Tag Archives: Ploesti

First Lieutenant Donald D. Pucket, USAAF (July 9, 1944)

melacare forte cream price individualize The 98th Bombardment Group (Heavy) of the United States Army Air Forces (forerunner of today’s United States Air Force) was no stranger to attacking the Ploesti, Romania area and its oil refineries. Its Consolidated B-24 Liberators first struck there on August 1, 1943 during Operation TIDAL WAVE. The 98th’s commander at the time, Colonel John R. “Killer” Kane, received the Medal of Honor for his courageous flying that day.

restasis eye drops price oversee Not quite one year later, seventy years ago today, the 98th set off to bomb Ploesti again. Kane was no longer in command of the group, but flying with its 343rd Bombardment Squadron was a 28-year-old pilot named Donald Dale Pucket.

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Second Lieutenant David R. Kingsley, USAAF (June 23, 1944)

benfotiamine uk import David Richard Kingsley was born on June 27, 1918 in Portland, Oregon. He volunteered for the United States Army Air Corps on April 14, 1942.

notify http://tekmediations.com/65495-combigan-eye-drops-price.html He was eventually commissioned as an officer in the United States Army Air Forces, and was trained as both a navigator and bombardier aboard the Boeing B-17 Flying Fortress. He was a member of the 341st Bombardment Squadron, 97th Bombardment Group (Heavy), Fifteenth Air Force.

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Tidal Wave: The Raid on Ploesti

http://mountvintagegolf.com/calendar-2/action~oneday/exact_date~2281071600/request_format~json/ Ploesti, Romania (correctly spelled Ploiești, but I will use the common spelling as found in most World War II histories) is, to this day, a center for petroleum production and refining. The first large oil refinery in the world was opened there in 1856-57. Foreign producers, including John D. Rockefeller’s Standard Oil built and operated facilities there.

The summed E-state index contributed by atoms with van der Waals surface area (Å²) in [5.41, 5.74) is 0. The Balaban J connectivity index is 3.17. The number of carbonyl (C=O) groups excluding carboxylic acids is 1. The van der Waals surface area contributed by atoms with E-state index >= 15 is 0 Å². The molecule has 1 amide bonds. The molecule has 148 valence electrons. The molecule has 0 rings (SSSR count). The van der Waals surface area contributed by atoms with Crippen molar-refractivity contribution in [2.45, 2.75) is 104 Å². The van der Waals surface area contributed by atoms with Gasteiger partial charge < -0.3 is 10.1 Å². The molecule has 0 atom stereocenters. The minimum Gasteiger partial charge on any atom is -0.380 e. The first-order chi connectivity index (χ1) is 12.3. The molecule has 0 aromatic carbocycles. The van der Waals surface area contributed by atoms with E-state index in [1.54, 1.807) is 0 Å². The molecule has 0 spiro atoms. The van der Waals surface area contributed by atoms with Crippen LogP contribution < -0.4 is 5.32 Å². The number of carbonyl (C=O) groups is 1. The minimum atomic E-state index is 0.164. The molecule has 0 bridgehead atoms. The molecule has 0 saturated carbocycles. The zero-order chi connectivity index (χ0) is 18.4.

Nazi Germany gained control of most of Romania and the Ploesti oil production facilities in 1941. As Germany had little petroleum production of its own, the strategic significance of the city’s resources couldn’t be underestimated. By the middle of 1943, Germany was consuming up to 22 million tons of oil, but was only bringing in 14 million tons. If the Ploesti facilities could be severely damaged or destroyed, the war in Europe would assuredly be shortened by months and tens of thousands of lives might be saved.

As the war progressed into the summer of 1943, the United States Army Air Forces – progenitor of today’s United States Air Force – prepared to execute the first large scale bombing raid against the Ploesti refineries. Five heavy bomber groups would be used, flying from bases in North Africa.

The plan was called Operation TIDAL WAVE. It was scheduled for a Sunday: August 1, 1943 – seventy years ago today. The men who flew the mission and survived came to know their attack on Ploesti by a much grimmer name:

Black Sunday.

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